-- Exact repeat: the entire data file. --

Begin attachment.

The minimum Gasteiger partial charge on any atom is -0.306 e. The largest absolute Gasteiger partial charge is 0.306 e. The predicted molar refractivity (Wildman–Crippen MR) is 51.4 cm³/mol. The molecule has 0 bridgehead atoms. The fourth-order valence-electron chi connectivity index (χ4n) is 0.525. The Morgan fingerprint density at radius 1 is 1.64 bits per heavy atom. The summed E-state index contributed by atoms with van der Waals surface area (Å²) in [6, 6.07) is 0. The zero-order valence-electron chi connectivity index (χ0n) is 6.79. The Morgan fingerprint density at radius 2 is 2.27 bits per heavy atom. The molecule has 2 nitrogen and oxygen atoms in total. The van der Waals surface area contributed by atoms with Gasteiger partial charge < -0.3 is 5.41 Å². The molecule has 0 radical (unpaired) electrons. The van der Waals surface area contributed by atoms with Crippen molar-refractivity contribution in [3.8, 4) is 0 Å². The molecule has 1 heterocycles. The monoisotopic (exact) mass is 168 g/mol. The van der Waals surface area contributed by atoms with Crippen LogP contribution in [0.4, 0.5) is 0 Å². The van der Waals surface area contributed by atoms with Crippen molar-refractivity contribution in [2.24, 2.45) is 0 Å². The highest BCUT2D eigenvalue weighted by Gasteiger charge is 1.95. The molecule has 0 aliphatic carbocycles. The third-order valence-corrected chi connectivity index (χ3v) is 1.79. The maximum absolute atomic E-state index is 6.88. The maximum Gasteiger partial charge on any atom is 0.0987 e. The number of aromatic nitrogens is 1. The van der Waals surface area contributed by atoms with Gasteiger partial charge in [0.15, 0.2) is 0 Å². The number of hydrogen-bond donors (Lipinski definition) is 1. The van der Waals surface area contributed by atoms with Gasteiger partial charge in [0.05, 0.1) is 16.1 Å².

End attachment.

The minimum Gasteiger partial charge on any atom is -0.306 e. The largest absolute Gasteiger partial charge is 0.306 e. The predicted molar refractivity (Wildman–Crippen MR) is 51.4 cm³/mol. The molecule has 0 bridgehead atoms. The fourth-order valence-electron chi connectivity index (χ4n) is 0.525. The Morgan fingerprint density at radius 1 is 1.64 bits per heavy atom. The summed E-state index contributed by atoms with van der Waals surface area (Å²) in [6, 6.07) is 0. The zero-order valence-electron chi connectivity index (χ0n) is 6.79. The Morgan fingerprint density at radius 2 is 2.27 bits per heavy atom. The molecule has 2 nitrogen and oxygen atoms in total. The van der Waals surface area contributed by atoms with Gasteiger partial charge < -0.3 is 5.41 Å². The molecule has 0 radical (unpaired) electrons. The van der Waals surface area contributed by atoms with Crippen molar-refractivity contribution in [3.8, 4) is 0 Å². The molecule has 1 heterocycles. The monoisotopic (exact) mass is 168 g/mol. The van der Waals surface area contributed by atoms with Crippen LogP contribution in [0.4, 0.5) is 0 Å². The van der Waals surface area contributed by atoms with Crippen molar-refractivity contribution in [2.24, 2.45) is 0 Å². The highest BCUT2D eigenvalue weighted by Gasteiger charge is 1.95. The molecule has 0 aliphatic carbocycles. The third-order valence-corrected chi connectivity index (χ3v) is 1.79. The maximum absolute atomic E-state index is 6.88. The maximum Gasteiger partial charge on any atom is 0.0987 e. The number of aromatic nitrogens is 1. The van der Waals surface area contributed by atoms with Gasteiger partial charge in [0.15, 0.2) is 0 Å². The number of hydrogen-bond donors (Lipinski definition) is 1. The van der Waals surface area contributed by atoms with Gasteiger partial charge in [0.05, 0.1) is 16.1 Å².